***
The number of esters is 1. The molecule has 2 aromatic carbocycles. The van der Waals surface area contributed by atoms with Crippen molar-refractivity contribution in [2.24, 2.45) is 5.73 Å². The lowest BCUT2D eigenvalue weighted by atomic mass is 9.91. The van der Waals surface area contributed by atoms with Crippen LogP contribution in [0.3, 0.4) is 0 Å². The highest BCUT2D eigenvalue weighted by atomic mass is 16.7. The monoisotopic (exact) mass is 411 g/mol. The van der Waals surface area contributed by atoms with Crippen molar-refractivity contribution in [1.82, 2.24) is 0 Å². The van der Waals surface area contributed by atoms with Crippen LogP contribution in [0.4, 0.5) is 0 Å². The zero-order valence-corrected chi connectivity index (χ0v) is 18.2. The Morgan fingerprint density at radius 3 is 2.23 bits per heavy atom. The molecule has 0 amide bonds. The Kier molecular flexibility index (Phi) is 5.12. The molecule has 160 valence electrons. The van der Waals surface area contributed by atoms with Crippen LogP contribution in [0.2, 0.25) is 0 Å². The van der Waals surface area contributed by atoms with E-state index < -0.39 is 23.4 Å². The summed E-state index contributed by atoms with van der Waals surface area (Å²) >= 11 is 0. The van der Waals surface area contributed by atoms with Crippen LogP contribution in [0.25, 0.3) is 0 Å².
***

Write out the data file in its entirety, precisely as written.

The number of esters is 1. The molecule has 2 aromatic carbocycles. The van der Waals surface area contributed by atoms with Crippen molar-refractivity contribution in [2.24, 2.45) is 5.73 Å². The lowest BCUT2D eigenvalue weighted by atomic mass is 9.91. The van der Waals surface area contributed by atoms with Crippen LogP contribution in [0.3, 0.4) is 0 Å². The highest BCUT2D eigenvalue weighted by atomic mass is 16.7. The monoisotopic (exact) mass is 411 g/mol. The van der Waals surface area contributed by atoms with Crippen molar-refractivity contribution in [1.82, 2.24) is 0 Å². The van der Waals surface area contributed by atoms with Crippen LogP contribution in [0.4, 0.5) is 0 Å². The zero-order valence-corrected chi connectivity index (χ0v) is 18.2. The Morgan fingerprint density at radius 3 is 2.23 bits per heavy atom. The molecule has 0 amide bonds. The Kier molecular flexibility index (Phi) is 5.12. The molecule has 160 valence electrons. The van der Waals surface area contributed by atoms with Crippen LogP contribution in [0.2, 0.25) is 0 Å². The van der Waals surface area contributed by atoms with E-state index < -0.39 is 23.4 Å². The summed E-state index contributed by atoms with van der Waals surface area (Å²) >= 11 is 0. The van der Waals surface area contributed by atoms with Crippen LogP contribution in [0.25, 0.3) is 0 Å².